Adderall can be life-changing for people with ADHD by helping with organization, task completion, concentration, and hyperactivity. It also carries potential side effects, including anxiety, insomnia, dry mouth, and mood swings—even for those who need it. Additionally, it's hard to avoid the medication rebound that comes with most stimulant medications.
How does Adderall affect someone without ADHD?
For people without ADHD, Adderall can increase levels of dopamine—and other neurotransmitters—too much, leading to euphoria, paranoia, mania, hallucinations, or psychosis.
Withdrawal from Adderall can cause panic attacks, abdominal pain, and fatigue.
Other serious, long-term effects of stimulant abuse include:
- Serious cardiovascular events, like heart attacks
- Psychiatric adverse events, like panic attacks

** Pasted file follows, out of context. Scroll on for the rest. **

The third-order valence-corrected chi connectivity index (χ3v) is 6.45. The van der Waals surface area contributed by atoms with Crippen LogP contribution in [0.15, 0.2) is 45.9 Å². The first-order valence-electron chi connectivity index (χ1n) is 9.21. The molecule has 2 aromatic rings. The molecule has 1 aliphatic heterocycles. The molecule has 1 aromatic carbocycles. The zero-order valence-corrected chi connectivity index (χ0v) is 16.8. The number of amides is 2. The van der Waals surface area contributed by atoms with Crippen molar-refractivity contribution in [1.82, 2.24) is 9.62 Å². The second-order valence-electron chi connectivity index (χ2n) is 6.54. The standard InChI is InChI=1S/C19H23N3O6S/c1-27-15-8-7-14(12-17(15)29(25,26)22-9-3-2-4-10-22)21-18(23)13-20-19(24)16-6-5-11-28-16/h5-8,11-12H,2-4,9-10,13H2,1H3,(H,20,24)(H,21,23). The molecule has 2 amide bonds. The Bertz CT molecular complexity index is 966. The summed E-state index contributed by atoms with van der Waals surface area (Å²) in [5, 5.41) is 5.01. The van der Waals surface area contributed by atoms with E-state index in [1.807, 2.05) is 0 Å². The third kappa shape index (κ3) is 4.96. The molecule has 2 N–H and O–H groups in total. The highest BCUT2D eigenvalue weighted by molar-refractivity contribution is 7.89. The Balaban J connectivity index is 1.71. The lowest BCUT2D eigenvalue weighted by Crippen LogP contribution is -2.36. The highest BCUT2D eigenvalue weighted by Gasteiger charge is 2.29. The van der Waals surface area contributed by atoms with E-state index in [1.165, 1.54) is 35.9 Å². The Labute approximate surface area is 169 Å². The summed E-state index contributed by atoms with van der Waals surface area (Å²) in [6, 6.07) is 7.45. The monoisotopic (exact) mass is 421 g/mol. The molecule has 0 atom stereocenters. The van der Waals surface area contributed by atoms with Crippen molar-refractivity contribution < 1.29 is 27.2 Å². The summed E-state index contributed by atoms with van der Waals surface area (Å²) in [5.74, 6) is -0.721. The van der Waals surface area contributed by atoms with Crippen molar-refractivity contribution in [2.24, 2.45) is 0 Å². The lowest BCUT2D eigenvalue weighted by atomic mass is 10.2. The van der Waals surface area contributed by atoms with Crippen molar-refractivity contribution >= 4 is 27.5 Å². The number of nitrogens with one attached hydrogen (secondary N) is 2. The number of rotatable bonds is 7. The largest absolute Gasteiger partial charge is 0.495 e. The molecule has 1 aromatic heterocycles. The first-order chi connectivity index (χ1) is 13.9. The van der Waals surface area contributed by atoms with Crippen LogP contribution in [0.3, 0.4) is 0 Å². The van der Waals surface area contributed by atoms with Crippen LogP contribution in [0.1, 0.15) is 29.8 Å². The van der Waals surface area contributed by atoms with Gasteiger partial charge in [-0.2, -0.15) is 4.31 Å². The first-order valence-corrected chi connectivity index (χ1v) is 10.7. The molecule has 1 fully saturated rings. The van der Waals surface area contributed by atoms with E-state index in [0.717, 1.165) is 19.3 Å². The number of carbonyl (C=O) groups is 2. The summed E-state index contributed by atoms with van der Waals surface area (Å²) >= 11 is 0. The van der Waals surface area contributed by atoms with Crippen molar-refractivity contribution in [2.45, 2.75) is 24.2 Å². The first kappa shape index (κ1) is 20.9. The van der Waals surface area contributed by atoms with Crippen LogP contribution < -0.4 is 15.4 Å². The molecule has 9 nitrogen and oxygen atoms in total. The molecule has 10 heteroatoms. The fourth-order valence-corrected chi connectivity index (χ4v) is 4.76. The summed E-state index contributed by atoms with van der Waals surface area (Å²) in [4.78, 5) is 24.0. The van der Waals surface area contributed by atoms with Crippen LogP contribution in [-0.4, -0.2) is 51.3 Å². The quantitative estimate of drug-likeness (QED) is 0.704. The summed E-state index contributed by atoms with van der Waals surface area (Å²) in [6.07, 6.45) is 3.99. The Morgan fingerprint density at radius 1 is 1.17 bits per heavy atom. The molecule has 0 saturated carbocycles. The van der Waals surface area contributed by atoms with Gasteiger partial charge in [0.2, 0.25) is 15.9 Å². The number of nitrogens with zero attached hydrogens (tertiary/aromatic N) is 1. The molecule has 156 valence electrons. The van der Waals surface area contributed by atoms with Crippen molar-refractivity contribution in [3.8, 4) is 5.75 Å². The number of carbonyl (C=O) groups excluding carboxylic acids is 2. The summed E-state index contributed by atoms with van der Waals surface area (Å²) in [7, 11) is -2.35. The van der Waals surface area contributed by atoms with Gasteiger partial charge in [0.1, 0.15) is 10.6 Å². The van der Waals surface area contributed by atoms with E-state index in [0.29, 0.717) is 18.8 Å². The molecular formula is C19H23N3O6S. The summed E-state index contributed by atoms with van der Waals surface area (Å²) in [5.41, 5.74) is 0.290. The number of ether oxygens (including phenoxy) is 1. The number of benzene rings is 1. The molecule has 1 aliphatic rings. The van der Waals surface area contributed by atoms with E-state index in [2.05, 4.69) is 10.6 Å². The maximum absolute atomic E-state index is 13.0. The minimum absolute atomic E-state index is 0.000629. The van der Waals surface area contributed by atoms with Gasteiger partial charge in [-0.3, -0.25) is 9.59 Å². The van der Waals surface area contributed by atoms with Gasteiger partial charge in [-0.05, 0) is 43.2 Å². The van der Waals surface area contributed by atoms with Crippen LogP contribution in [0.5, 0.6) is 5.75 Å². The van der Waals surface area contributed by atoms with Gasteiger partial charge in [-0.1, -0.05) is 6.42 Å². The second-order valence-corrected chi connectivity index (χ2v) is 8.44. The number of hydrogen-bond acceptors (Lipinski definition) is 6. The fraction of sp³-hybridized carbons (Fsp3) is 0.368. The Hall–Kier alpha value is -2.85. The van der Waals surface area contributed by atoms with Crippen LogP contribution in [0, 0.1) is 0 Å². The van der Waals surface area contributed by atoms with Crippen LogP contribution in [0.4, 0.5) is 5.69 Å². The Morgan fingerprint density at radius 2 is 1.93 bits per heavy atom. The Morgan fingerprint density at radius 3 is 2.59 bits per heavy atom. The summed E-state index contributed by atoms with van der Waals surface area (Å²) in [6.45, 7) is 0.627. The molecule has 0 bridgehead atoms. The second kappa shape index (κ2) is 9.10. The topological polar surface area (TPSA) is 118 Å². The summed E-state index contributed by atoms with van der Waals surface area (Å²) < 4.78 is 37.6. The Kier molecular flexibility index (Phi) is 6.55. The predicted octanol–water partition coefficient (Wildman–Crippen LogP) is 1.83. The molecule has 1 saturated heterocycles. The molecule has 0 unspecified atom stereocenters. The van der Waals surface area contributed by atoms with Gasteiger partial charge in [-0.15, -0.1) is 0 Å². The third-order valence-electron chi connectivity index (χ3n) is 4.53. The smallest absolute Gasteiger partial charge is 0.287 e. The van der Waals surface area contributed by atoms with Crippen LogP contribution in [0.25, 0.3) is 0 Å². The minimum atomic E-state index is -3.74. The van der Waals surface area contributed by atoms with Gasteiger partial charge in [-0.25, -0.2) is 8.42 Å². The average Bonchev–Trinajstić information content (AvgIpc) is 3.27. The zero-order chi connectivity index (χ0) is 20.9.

- Aggression or violence
- Long-term suppression of physical growth
What we’re trying to say is…
Adderall is a serious drug with a lot of limitations put in place to keep people safe. If you have a prescription, don’t share your medication with anyone, no matter how much they offer. If caught, you could end up in more trouble than the person you give it to.
Outside of all the serious legal stuff, Adderall can be really dangerous if you don’t know what you’re doing, and sharing meds could cause someone to have a panic attack of even go into cardiac arrest. Don’t feel like you’re being a party-pooper. You could be saving your friend’s life.
Getting help for Adderall addiction
The longer you have been abusing Adderall, the stronger your addiction can become. The withdrawal symptoms that start shortly after quitting can make it hard to stop on your own.